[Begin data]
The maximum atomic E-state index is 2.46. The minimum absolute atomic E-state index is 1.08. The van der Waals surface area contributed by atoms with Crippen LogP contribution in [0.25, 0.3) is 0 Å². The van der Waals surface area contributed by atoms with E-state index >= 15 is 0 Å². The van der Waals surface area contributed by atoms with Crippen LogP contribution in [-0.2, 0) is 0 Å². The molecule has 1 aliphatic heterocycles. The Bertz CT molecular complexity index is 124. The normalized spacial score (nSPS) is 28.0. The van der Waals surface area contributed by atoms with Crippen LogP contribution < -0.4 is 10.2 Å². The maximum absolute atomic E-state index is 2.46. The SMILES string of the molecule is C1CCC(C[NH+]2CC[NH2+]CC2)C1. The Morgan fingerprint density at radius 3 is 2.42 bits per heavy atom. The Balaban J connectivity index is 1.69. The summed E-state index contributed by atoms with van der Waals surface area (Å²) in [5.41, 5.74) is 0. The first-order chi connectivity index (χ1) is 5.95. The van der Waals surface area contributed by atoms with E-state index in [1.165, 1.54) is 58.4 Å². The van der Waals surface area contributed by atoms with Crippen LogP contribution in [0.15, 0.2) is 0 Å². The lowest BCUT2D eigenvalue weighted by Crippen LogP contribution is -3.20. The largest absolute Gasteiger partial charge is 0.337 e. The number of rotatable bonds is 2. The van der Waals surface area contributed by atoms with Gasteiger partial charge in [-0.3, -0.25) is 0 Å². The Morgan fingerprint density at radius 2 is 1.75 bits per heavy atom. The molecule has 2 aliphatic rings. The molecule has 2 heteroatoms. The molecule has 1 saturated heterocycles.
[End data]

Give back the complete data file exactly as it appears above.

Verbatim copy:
The maximum atomic E-state index is 2.46. The minimum absolute atomic E-state index is 1.08. The van der Waals surface area contributed by atoms with Crippen LogP contribution in [0.25, 0.3) is 0 Å². The van der Waals surface area contributed by atoms with E-state index >= 15 is 0 Å². The van der Waals surface area contributed by atoms with Crippen LogP contribution in [-0.2, 0) is 0 Å². The molecule has 1 aliphatic heterocycles. The Bertz CT molecular complexity index is 124. The normalized spacial score (nSPS) is 28.0. The van der Waals surface area contributed by atoms with Crippen LogP contribution < -0.4 is 10.2 Å². The maximum absolute atomic E-state index is 2.46. The SMILES string of the molecule is C1CCC(C[NH+]2CC[NH2+]CC2)C1. The Morgan fingerprint density at radius 3 is 2.42 bits per heavy atom. The Balaban J connectivity index is 1.69. The summed E-state index contributed by atoms with van der Waals surface area (Å²) in [5.41, 5.74) is 0. The first-order chi connectivity index (χ1) is 5.95. The van der Waals surface area contributed by atoms with E-state index in [1.165, 1.54) is 58.4 Å². The van der Waals surface area contributed by atoms with Crippen LogP contribution in [0.15, 0.2) is 0 Å². The lowest BCUT2D eigenvalue weighted by Crippen LogP contribution is -3.20. The largest absolute Gasteiger partial charge is 0.337 e. The number of rotatable bonds is 2. The van der Waals surface area contributed by atoms with Gasteiger partial charge in [-0.3, -0.25) is 0 Å². The Morgan fingerprint density at radius 2 is 1.75 bits per heavy atom. The molecule has 2 aliphatic rings. The molecule has 2 heteroatoms. The molecule has 1 saturated heterocycles.